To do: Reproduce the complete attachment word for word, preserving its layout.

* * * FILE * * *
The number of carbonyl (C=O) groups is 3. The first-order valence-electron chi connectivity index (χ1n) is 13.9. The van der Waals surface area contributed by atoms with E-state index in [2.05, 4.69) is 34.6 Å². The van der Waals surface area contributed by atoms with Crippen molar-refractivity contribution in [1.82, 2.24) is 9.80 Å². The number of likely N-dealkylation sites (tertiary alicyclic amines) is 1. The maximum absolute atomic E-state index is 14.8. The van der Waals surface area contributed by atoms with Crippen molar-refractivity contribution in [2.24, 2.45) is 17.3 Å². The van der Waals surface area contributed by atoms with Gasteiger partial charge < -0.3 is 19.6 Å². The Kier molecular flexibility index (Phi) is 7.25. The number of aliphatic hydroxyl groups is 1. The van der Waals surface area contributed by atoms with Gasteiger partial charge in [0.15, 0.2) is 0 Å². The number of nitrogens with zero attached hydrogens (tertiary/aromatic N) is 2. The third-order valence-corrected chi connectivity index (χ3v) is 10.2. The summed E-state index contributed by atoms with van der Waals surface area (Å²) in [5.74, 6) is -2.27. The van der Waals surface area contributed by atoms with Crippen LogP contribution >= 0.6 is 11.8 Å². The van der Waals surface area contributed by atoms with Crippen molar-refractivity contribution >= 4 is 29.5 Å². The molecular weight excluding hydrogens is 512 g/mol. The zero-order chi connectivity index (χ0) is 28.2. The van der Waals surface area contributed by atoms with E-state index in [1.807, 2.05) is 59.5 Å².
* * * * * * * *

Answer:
The number of carbonyl (C=O) groups is 3. The first-order valence-electron chi connectivity index (χ1n) is 13.9. The van der Waals surface area contributed by atoms with E-state index in [2.05, 4.69) is 34.6 Å². The van der Waals surface area contributed by atoms with Crippen molar-refractivity contribution in [1.82, 2.24) is 9.80 Å². The number of likely N-dealkylation sites (tertiary alicyclic amines) is 1. The maximum absolute atomic E-state index is 14.8. The van der Waals surface area contributed by atoms with Crippen molar-refractivity contribution in [2.24, 2.45) is 17.3 Å². The van der Waals surface area contributed by atoms with Gasteiger partial charge < -0.3 is 19.6 Å². The Kier molecular flexibility index (Phi) is 7.25. The number of aliphatic hydroxyl groups is 1. The van der Waals surface area contributed by atoms with Gasteiger partial charge in [0.15, 0.2) is 0 Å². The number of nitrogens with zero attached hydrogens (tertiary/aromatic N) is 2. The third-order valence-corrected chi connectivity index (χ3v) is 10.2. The summed E-state index contributed by atoms with van der Waals surface area (Å²) in [5.74, 6) is -2.27. The van der Waals surface area contributed by atoms with Crippen LogP contribution >= 0.6 is 11.8 Å². The van der Waals surface area contributed by atoms with Crippen molar-refractivity contribution >= 4 is 29.5 Å². The molecular weight excluding hydrogens is 512 g/mol. The zero-order chi connectivity index (χ0) is 28.2. The van der Waals surface area contributed by atoms with E-state index in [1.807, 2.05) is 59.5 Å².